Our Story


Hi. We are Nancy and Lucas. Lucas is my grandson and we have a lot in common, including a love for science and insects. Our dream was that someday we would get honey bees. In the spring of 2017, my son Bobby, daughter-in-law Lynn, grandsons Lucas and Colton, and granddaughter Leah bought an acreage in central Iowa and I moved there in the fall. We recognized the acreage as the perfect place to have some hives. Lucas wanted to get them right away, but I managed to put him off for a couple years since I was a very busy graduate student at Iowa State University. Lucas came up with the name, My Sweet Honey, early on in our discussions about what we would do with the honey bees and the extra honey. In the fall of 2019 we decided we would get our bees in the spring (he finally talked me into it). I loved the name he came up with, so I got online to reserve the name for business purposes but ended up having to add “Hive” to the end of it to make it unique. Thus, at the start of 2020 My Sweet Honey Hive was born. After much research we decided to purchase Russian honey bees due to their resistance to many honey bee health issues. Then Covid-19 hit. This opened up some extra time for me since I was now able to teach and school remotely from home and did not have the daily drive to and from campus. Lucas and I started to make products out of beeswax so that we had something to sell at farmer’s markets during the summer. We did a lot of research so we could produce and sell quality products made from all-natural ingredients. Being a biologist/ecologist, I have concerns about the environment and the chemicals that are in the products used by myself and my family, so Lucas and I felt like the products we produced should reflect this. We are constantly evolving and adding new products to our line. We are so blessed to be able to do this as a family with Colton and Leah starting to get involved. We love sharing our story and our products with everyone and hope you enjoy them!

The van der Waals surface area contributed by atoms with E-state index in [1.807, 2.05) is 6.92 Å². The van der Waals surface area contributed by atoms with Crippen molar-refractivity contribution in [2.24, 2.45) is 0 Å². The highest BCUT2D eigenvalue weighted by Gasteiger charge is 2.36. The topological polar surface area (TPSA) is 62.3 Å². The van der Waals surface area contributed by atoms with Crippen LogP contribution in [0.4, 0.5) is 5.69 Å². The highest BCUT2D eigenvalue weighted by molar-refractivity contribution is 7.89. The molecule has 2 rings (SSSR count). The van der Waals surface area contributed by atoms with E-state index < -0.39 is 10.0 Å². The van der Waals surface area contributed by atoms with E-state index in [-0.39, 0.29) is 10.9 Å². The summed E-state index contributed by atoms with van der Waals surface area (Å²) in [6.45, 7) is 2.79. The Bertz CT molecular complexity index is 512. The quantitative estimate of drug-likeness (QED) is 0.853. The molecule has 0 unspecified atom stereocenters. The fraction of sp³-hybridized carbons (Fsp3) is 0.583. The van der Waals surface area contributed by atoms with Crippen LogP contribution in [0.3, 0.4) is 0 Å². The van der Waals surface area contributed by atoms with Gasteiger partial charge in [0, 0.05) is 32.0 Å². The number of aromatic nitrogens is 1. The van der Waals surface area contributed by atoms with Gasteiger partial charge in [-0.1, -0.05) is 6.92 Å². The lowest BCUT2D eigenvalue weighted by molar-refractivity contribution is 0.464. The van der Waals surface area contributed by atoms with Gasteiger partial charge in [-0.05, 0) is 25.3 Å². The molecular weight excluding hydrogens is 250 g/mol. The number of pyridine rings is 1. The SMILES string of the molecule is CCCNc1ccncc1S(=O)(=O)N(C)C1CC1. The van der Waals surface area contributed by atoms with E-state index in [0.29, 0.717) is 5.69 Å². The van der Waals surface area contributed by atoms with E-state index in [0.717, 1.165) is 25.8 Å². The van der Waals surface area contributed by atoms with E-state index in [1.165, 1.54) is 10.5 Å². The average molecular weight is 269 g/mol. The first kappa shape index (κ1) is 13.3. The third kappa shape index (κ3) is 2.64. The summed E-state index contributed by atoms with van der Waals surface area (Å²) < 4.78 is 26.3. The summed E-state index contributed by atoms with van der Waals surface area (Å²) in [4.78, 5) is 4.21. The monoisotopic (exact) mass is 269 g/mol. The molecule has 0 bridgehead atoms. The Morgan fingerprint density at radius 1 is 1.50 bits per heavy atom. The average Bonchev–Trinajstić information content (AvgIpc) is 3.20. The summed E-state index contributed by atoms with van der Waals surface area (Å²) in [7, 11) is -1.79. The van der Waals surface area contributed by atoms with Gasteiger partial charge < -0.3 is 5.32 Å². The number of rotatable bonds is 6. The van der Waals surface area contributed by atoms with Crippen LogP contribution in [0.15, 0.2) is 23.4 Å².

Our honey bees are pure, certified Russian honey bees (Apis mellifera). In 1997, this strain of honey bee was imported into the United States from the Primorsky Krai region of Russia by the USDA. They started a breeding program to breed these honey bees for resistance to varroa mites (Varroa destructor) and increased honey production. They also exhibit resistance to tracheal mites (Acarapis woodi) and are aggressive toward small hive beetles (Aethina tumida). This means that we can eliminate the use of chemicals during honey bee hive maintenance.

“Multi-state field trials have shown that Russian honey bees either meet or exceed industry standards for honey production.” *

                                                  *Rinderer TE, Guzman LI, Delatte GT, Stelzer JA, Lancaster VA, Williams JL, Beaman LD, Kuznetsov V, Bigalk M, Bernard SJ, Tubbs H. 2001. Multi-State Field Trials of ARS Russian Honey Bees:  2.  Honey Production 1999, 2000.  American Bee Journal 141:726-729.